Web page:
Microsoft informed users it will be shutting off 'Windows Live Messenger,' its instant messaging service from March 15, with the exception of mainland China.
To ease the transition, it released Skype 6.0 for Mac and Windows in November, which allows users sign into 'Live Messenger' using their Microsoft details and also lets Messengers log into Skype using their Facebook details.
Messenger users will still be able to use their contacts but will be forced to contact them via Skype instant messaging (IM) or VoIP call, if they wish.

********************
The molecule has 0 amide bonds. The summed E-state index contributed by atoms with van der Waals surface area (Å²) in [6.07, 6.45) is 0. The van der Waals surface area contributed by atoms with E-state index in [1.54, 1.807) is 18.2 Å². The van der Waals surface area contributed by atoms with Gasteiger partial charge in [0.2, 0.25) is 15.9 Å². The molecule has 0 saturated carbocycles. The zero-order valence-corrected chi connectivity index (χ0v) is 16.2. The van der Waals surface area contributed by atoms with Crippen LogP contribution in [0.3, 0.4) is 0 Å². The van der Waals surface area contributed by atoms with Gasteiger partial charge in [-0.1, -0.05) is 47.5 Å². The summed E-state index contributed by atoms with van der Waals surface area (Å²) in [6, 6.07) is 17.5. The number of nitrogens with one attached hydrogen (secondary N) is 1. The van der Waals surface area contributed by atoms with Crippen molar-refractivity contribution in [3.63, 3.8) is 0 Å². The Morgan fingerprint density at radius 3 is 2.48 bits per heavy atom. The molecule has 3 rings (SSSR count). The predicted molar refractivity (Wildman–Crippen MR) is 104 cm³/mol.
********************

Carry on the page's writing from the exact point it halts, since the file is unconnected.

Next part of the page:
This is the latest convergence of Microsoft and Skype services after the Redmond based software giant purchased the wildly popular VoIP service Skype in 2011 for a massive $8.5bn.
"You'll be able to instant message and video chat with them just like before, and also discover new ways of staying in touch with Skype on your mobile and tablet," Microsoft reassured users in a email.
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